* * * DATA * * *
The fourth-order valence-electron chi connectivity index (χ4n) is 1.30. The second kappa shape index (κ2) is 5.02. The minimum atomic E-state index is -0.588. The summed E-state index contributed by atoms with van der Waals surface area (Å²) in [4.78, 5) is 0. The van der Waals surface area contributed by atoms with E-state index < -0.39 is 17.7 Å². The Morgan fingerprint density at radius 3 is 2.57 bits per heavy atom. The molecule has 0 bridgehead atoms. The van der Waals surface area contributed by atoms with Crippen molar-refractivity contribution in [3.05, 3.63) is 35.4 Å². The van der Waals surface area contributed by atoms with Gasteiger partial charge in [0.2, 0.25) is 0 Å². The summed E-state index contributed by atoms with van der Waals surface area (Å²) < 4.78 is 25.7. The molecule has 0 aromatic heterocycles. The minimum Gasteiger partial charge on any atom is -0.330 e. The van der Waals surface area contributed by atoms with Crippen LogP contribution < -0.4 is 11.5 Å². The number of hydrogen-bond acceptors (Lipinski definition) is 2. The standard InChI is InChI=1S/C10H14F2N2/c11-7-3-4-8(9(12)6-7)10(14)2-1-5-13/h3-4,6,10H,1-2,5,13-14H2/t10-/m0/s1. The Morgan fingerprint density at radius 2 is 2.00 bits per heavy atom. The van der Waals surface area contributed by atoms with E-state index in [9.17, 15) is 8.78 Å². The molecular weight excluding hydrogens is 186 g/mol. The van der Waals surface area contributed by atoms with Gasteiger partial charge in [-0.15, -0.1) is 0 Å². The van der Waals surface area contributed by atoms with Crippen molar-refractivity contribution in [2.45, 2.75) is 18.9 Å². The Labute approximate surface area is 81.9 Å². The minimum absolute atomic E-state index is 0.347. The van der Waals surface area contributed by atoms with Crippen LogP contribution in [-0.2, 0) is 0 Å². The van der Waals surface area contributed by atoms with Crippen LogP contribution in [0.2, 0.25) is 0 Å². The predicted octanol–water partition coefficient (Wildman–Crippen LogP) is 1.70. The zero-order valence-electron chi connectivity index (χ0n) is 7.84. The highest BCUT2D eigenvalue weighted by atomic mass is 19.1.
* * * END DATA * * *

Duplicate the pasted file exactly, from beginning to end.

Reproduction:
The fourth-order valence-electron chi connectivity index (χ4n) is 1.30. The second kappa shape index (κ2) is 5.02. The minimum atomic E-state index is -0.588. The summed E-state index contributed by atoms with van der Waals surface area (Å²) in [4.78, 5) is 0. The van der Waals surface area contributed by atoms with E-state index < -0.39 is 17.7 Å². The Morgan fingerprint density at radius 3 is 2.57 bits per heavy atom. The molecule has 0 bridgehead atoms. The van der Waals surface area contributed by atoms with Crippen molar-refractivity contribution in [3.05, 3.63) is 35.4 Å². The van der Waals surface area contributed by atoms with Gasteiger partial charge in [0.2, 0.25) is 0 Å². The summed E-state index contributed by atoms with van der Waals surface area (Å²) < 4.78 is 25.7. The molecule has 0 aromatic heterocycles. The minimum Gasteiger partial charge on any atom is -0.330 e. The van der Waals surface area contributed by atoms with Crippen LogP contribution < -0.4 is 11.5 Å². The number of hydrogen-bond acceptors (Lipinski definition) is 2. The standard InChI is InChI=1S/C10H14F2N2/c11-7-3-4-8(9(12)6-7)10(14)2-1-5-13/h3-4,6,10H,1-2,5,13-14H2/t10-/m0/s1. The Morgan fingerprint density at radius 2 is 2.00 bits per heavy atom. The van der Waals surface area contributed by atoms with E-state index in [9.17, 15) is 8.78 Å². The molecular weight excluding hydrogens is 186 g/mol. The van der Waals surface area contributed by atoms with Gasteiger partial charge in [-0.15, -0.1) is 0 Å². The van der Waals surface area contributed by atoms with Crippen molar-refractivity contribution in [2.45, 2.75) is 18.9 Å². The Labute approximate surface area is 81.9 Å². The minimum absolute atomic E-state index is 0.347. The van der Waals surface area contributed by atoms with Crippen LogP contribution in [-0.2, 0) is 0 Å². The van der Waals surface area contributed by atoms with Crippen LogP contribution in [0.2, 0.25) is 0 Å². The predicted octanol–water partition coefficient (Wildman–Crippen LogP) is 1.70. The zero-order valence-electron chi connectivity index (χ0n) is 7.84. The highest BCUT2D eigenvalue weighted by atomic mass is 19.1.